This December, Sotheby’s will bring to auction a 17th-century masterpiece which has been unseen in public since the late-19th century. Emerging from the collection of the Viscounts Gage, having been passed by inheritance since the 1770s, the momentous canvas by the celebrated Flemish artist, David Teniers the Younger, will be offered for sale at Sotheby’s London Old Masters sale on 10 December 2020, with an estimate of £3-5 million.
Measuring 56 x 104 ins (142.4 x 264.1 cms), The Wine Harvest is the largest, and certainly the finest work by Teniers to come to market in living memory. Rivalled in scale only by two other masterpieces, both of which now reside in international museums, the painting is presented in a remarkable state of preservation, undoubtedly due to its unbroken ownership having been passed by inheritance since being acquired, probably in the 1770s, by Peniston Lamb, 1st Viscount Melbourne. Last displayed in public when it was exhibited at the Royal Academy of Arts in 1881, this spectacular work has seldom been seen in almost 140 years.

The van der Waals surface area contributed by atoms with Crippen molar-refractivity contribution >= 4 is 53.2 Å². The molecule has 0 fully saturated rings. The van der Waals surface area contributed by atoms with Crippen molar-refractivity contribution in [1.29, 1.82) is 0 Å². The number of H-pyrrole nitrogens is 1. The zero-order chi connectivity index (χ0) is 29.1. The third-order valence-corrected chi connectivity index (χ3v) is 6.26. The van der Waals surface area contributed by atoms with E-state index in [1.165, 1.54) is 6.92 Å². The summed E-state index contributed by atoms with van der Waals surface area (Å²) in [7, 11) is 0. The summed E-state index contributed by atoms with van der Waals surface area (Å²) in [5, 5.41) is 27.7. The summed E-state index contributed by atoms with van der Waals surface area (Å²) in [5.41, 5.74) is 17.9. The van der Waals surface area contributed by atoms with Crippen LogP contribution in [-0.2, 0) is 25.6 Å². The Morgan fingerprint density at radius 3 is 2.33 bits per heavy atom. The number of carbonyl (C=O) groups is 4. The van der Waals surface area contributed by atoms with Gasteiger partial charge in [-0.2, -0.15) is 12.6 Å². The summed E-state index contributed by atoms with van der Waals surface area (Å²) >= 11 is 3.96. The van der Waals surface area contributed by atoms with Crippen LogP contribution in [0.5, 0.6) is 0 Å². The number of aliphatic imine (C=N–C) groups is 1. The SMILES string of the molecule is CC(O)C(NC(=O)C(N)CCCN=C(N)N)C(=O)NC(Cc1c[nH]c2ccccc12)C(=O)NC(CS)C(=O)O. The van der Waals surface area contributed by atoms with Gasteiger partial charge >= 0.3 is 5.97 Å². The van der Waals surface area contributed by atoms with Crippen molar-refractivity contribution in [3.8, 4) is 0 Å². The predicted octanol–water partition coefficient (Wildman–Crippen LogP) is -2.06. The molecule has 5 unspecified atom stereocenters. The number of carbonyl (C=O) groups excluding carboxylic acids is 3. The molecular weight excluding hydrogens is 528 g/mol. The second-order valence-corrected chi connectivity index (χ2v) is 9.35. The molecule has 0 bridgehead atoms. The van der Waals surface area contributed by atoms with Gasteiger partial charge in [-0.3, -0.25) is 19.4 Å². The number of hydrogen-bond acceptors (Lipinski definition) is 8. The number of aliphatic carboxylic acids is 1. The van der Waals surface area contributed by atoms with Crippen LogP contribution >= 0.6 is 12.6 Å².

While not dated, it was painted in Antwerp at the apex of Teniers’ career, the mid-1640s. Margret Klinge, leading worldwide specialist on David Teniers, has described it as masterpiece of the Antwerp years and believes it to be a one-off commission for a special and unprecedented family portrait from the wine-merchant depicted in the centre with his wife and children. Given the setting and the surrounding narrative, this would appear to be a unique commission in Flemish portrait painting. The figure raising his glass prominently in the right foreground bears a striking resemblance to Teniers himself and may be a self-portrait at the age of about thirty-five.